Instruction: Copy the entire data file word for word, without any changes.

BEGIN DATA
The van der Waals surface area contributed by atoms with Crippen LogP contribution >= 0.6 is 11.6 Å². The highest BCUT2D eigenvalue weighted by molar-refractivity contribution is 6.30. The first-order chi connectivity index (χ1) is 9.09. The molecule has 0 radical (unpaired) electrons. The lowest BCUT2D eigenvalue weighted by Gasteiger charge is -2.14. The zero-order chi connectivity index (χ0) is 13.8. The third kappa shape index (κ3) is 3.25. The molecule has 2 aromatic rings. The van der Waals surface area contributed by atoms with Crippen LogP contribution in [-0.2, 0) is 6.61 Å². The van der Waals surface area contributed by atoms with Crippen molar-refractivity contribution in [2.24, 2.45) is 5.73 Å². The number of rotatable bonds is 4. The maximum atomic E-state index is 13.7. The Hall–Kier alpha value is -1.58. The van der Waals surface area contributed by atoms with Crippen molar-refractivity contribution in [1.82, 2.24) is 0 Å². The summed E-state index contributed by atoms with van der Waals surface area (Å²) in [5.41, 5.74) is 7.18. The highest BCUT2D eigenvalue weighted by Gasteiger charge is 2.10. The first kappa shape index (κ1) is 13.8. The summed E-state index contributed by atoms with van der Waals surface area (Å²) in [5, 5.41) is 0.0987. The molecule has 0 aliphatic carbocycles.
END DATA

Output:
The van der Waals surface area contributed by atoms with Crippen LogP contribution >= 0.6 is 11.6 Å². The highest BCUT2D eigenvalue weighted by molar-refractivity contribution is 6.30. The first-order chi connectivity index (χ1) is 9.09. The molecule has 0 radical (unpaired) electrons. The lowest BCUT2D eigenvalue weighted by Gasteiger charge is -2.14. The zero-order chi connectivity index (χ0) is 13.8. The third kappa shape index (κ3) is 3.25. The molecule has 2 aromatic rings. The van der Waals surface area contributed by atoms with Crippen LogP contribution in [-0.2, 0) is 6.61 Å². The van der Waals surface area contributed by atoms with Crippen molar-refractivity contribution in [2.24, 2.45) is 5.73 Å². The number of rotatable bonds is 4. The maximum atomic E-state index is 13.7. The Hall–Kier alpha value is -1.58. The van der Waals surface area contributed by atoms with Crippen molar-refractivity contribution in [1.82, 2.24) is 0 Å². The summed E-state index contributed by atoms with van der Waals surface area (Å²) in [5.41, 5.74) is 7.18. The highest BCUT2D eigenvalue weighted by Gasteiger charge is 2.10. The first kappa shape index (κ1) is 13.8. The summed E-state index contributed by atoms with van der Waals surface area (Å²) in [5, 5.41) is 0.0987. The molecule has 0 aliphatic carbocycles.